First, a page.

Budget hotel chain Travelodge is to create 400 jobs by opening 15 new sites this year. - one of them in Llandudno in north Wales.
The company is investing £100 million in the new hotels, which include four in London and buildings in Glasgow, Southampton, Llandudno, Poole and Bristol.
The expansion will boost the number of Travelodges across the UK to over 500, with almost 38,000 rooms. The company said it had identified sites for another 150 hotels which could create 3,000 jobs.
A chemical factory in north Wales employing around 60 workers could close.
Albany Molecular Research (AMRI) in Holywell says it is consulting with its workers over a plan to close its UK facility.
In a statement the company said:
"The original strategy for the Holywell site was to act as a conduit between Europe and the United States. However, the site has not been able to do this in a way that maximizes value for our customers and shareholders and is not aligned to the new strategic direction of the company."
A group of volunteers are calling for help to safeguard the future of a scheme which looks after neglected or abandoned horses in Swansea.
The Community Horse and Pony scheme which currently has seven horses in its care but is facing a bleak future after the charity that funds it has gone into administration.
The group says that despite their best efforts food and supplies are starting to run out.
Our Swansea Correspondent Dean Thomas reports.
It's been announced more than a million households and businesses across Wales can now connect to high-speed fibre broadband.
The milestone has been achieved through BT's commercial fibre roll-out and Superfast Cymru, the partnership between the Welsh Government, UK Government the European Union and BT.
The 1m total includes more than 130,000 premises in Cardiff, 90,000 in Swansea and 50,000 in both Newport and Wrexham.
A new charity shop in Swansea has opened with specifically men in mind. Rough Edges sells anything from nuts and bolts to saws and hammers.Read the full story ›
Iconic buildings and sites will be put on the market in a bid to change the shape of the city.Read the full story ›
Representatives from Swansea Council are in London today to showcase plans for a £500m re-development of the city centre.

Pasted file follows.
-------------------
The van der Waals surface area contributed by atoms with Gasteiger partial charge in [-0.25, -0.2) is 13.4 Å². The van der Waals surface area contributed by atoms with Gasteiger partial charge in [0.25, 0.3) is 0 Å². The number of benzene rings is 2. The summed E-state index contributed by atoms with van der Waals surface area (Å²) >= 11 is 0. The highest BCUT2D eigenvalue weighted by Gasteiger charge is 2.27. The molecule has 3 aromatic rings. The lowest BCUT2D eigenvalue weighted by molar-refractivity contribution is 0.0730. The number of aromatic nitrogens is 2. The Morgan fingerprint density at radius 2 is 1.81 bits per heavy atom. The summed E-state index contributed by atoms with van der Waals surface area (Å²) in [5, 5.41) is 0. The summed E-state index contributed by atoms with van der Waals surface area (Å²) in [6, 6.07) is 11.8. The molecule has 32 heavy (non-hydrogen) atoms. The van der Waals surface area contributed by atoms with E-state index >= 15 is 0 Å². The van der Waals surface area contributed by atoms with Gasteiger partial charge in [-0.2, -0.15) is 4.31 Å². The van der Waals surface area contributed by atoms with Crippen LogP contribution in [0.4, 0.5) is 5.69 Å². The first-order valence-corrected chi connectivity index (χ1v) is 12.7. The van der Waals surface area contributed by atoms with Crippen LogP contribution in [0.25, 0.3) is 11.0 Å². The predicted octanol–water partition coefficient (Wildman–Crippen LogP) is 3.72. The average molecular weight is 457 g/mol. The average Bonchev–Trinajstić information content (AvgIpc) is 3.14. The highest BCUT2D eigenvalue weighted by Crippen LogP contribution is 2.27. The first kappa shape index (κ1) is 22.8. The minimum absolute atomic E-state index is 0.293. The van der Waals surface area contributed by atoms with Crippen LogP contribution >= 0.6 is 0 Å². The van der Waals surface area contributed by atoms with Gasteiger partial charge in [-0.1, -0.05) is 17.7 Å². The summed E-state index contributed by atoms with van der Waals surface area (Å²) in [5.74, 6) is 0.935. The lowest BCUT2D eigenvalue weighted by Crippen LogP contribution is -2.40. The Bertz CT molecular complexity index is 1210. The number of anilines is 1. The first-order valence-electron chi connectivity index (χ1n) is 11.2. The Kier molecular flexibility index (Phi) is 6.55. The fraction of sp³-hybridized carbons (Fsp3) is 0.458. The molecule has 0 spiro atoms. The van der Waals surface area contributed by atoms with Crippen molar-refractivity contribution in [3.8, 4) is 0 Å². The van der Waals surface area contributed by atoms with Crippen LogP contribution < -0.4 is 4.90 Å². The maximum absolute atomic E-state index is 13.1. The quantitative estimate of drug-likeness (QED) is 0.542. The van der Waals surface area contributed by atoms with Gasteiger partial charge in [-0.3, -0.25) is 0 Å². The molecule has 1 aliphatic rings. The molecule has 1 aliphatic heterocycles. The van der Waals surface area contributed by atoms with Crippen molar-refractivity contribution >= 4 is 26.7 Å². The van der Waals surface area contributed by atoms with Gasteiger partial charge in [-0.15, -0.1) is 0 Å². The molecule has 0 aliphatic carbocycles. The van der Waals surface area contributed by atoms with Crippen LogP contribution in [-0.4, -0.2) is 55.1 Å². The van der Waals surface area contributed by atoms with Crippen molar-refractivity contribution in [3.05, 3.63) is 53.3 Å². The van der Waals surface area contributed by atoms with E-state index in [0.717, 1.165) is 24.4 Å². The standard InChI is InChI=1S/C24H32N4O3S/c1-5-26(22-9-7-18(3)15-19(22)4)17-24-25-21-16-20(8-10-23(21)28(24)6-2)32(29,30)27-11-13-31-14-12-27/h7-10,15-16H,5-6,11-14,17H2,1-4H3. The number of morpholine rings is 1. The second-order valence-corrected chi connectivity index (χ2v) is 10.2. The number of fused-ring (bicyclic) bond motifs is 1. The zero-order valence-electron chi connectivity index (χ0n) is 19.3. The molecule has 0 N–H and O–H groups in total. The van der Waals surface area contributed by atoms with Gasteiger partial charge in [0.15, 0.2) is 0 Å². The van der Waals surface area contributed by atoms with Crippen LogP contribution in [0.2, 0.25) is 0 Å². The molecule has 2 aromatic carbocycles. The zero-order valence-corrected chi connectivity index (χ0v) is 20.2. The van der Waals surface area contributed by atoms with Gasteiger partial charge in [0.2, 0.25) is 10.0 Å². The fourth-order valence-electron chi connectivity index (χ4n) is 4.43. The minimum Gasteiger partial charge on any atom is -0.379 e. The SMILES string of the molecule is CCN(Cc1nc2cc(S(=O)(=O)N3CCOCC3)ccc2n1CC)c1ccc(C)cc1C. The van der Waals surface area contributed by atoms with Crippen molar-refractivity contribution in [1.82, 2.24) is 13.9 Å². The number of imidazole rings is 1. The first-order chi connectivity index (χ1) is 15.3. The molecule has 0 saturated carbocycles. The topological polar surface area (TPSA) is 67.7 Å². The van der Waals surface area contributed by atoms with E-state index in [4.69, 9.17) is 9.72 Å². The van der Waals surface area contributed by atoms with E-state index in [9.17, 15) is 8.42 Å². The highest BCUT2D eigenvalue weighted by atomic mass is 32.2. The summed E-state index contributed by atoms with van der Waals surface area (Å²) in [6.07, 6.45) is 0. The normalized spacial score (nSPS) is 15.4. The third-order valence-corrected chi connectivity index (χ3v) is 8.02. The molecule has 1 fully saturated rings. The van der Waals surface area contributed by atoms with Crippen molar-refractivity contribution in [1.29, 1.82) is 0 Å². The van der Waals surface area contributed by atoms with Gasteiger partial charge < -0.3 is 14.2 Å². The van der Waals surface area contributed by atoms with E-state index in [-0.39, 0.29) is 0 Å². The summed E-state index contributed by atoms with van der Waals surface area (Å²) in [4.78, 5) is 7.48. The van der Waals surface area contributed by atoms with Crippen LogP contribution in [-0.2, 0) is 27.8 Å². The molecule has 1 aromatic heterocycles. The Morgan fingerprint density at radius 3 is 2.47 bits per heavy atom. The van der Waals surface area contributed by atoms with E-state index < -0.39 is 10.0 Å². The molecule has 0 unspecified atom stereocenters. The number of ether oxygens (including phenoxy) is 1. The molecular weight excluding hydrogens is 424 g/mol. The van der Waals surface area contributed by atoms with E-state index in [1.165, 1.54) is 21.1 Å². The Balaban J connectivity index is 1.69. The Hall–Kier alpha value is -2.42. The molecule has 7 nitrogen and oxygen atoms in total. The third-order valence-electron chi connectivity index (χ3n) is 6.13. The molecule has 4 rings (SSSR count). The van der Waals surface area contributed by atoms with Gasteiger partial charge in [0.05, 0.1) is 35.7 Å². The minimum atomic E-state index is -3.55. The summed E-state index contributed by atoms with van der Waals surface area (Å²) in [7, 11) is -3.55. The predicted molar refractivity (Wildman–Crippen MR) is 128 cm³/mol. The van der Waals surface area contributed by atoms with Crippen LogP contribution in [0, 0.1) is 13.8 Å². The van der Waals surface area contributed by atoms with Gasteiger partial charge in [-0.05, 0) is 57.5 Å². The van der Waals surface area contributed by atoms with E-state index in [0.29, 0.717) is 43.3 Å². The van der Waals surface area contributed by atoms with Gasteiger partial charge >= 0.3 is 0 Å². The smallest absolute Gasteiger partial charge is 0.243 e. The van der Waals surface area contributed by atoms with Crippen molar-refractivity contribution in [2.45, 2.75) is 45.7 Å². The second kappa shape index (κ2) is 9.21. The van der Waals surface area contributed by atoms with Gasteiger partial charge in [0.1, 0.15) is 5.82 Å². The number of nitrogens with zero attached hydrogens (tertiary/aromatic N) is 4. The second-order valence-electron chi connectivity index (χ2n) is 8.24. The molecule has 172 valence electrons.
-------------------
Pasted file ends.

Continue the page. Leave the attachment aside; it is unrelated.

Iconic buildings and sites such as the Civic Centre have been placed on the market in the hope developers will invest in what is described as a 'the best chance in a generation' to regenerate the city centre.
Today the public will get the first view of fly-through designs that architects say will 're-link' Swansea city centre to the sea, as part of ambitious plans to turn the city into the financial capital of Wales.
Swansea council will outline proposals for two key sites to Europe's biggest property development firms in London todayRead the full story ›
Around 200 jobs are to go at the Ford plant at Bridgend. The company says the workers were employed on temporary contract which would end in 2015.
In a statement the company told ITV News, "Approximately 200 temporary contract employees at Bridgend Engine Plant, involved in the staged run out of a customer six-cylinder engine, are to be released on schedule in 2015.
Conservative AMs will force a vote in the Senedd today on whether there should be a review of the Welsh Government's plan to build a new motorway south of Newport to relieve pressure on the existing M4.
The £1 billion project is highly controversial, both because of its cost and because of the environmental impact on the Gwent Levels wetlands. Some business groups prefer the idea of upgrading the existing Southern Distributor Road to a motorway, arguing that it would be a cheaper and quicker solution.
That's angered residents who live near the distributor road who fear the noise and pollution that might be caused by a motorway. Now the Conservatives' transport spokesman, Byron Davies, says he's not convinced that a full motorway is required and that more modest improvements might be enough to relieve pressure on the M4.
It doesn't have to be a motorway.
That's roughly in line with what the Liberal Democrats have been arguing, while Plaid Cymru oppose spending such a major part of the transport budget on just one road scheme.
There's also been opposition from some Labour AMs, including two former ministers. So it would appear that most Assembly Members at least have doubts about the project. The Welsh Government has already conceded that construction work won't get the go-ahead before the 2016 Assembly election.